The rehearsals were for this event:
Footnote for the photo at the top:
Yes, birds do see colours, though what exactly they see also depends on the species. Most birds, in fact, see more colours than humans as birds see light in a broader wavelength range than humans do. Birds, however, need a lot more light (stronger light) to be able to see colours. In other words, their dawn is later than ours and their twilight is earlier.
Footnote about my interest in bioethics and inclusivity:
After I moved to Britain, I found myself severely hampered by a host of stigmas. About being over 35, about being a foreigner, about being a woman, about choosing to be single, about being educated, about being perceived as lying about that professional background and so on and so forth. This was a completely new experience for me and it taught me a lot. I have also often been stunned by the level of cruelty in British society. I’ve been baffled by the lack of respect for the (human and regular legal) rights of other people and absence of mutual human respect that I’ve witnessed.
Yes, Britain has a “male” culture (Hofstede), but so do countries like Germany and the United States. It seems that Britain is still held back by what happened here in the 19th-century (Victorian prudishness, the habit of talking in riddles, and the callous teachings of calculating utilitarianism).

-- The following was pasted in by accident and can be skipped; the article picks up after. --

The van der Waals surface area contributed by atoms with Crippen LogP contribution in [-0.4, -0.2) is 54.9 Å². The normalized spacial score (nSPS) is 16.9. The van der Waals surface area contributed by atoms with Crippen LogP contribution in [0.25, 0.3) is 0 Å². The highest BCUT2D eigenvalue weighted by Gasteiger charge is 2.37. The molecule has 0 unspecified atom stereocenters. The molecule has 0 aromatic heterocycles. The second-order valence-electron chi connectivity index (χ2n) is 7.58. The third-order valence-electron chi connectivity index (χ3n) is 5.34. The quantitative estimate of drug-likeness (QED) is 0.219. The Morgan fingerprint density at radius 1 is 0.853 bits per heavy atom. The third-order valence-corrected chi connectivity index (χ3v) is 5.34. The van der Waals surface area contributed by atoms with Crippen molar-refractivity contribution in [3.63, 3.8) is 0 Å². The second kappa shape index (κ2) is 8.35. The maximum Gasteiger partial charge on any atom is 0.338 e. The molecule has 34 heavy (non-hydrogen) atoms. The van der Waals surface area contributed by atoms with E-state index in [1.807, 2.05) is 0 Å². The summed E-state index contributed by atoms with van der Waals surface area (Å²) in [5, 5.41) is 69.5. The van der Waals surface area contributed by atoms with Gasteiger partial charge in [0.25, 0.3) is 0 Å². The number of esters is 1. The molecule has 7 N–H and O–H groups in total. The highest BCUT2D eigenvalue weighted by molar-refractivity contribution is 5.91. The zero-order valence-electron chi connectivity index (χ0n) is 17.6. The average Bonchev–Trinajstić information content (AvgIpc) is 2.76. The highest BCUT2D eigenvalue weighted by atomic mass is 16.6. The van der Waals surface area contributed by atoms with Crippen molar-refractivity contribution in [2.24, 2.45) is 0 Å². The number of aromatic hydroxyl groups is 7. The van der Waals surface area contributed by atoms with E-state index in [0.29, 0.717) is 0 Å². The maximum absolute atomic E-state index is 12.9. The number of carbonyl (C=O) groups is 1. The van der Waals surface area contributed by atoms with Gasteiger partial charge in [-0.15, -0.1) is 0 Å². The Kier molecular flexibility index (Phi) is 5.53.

People in countries who rank very low on masculinity on Hofstede’s scale – like the Netherlands, Norway and Denmark – tend to have much better lives and be much happier.
Kindness is a not a weakness that only fools engage in. Education should be available to everyone, not restricted to the happy few.
It is not on to keep a large group of the population, including many with chronic illnesses and disabilities, deliberately in deep poverty so that the government can milk and manipulate these groups to balance its books (and this is not exclusive to Britain’s Tory governments, but is structural).
It is not on that tens of thousands of people die every winter because they cannot afford to heat their homes properly.
It is not on for regular people and businesses to prey on the poor either and for example use them as props for PR purposes only.
Britain is one of the richest countries in the world, but that wealth is concentrated in the hands of very few people who are mostly based in London, while about one third of the country’s population lives in poverty.
Many Brits seem obsessed with holding each other back and making each other as miserable as possible. If just about everyone in Britain feels that he or she can only be happy when everybody else is miserable, then Britain is doomed by definition. A successful life is not about beating everyone else. Evolution too teaches that cooperation benefits everyone.
A first step? Stop gossiping. Stop making stuff up about people you don’t even know. Stop believing in gossip. Stop spreading gossip. Stop this:
(GOSSIP | meaning in the Cambridge English Dictionary)
1. conversation or reports about other people’s private lives that might be unkind, disapproving, or not true
Breathe and let breathe.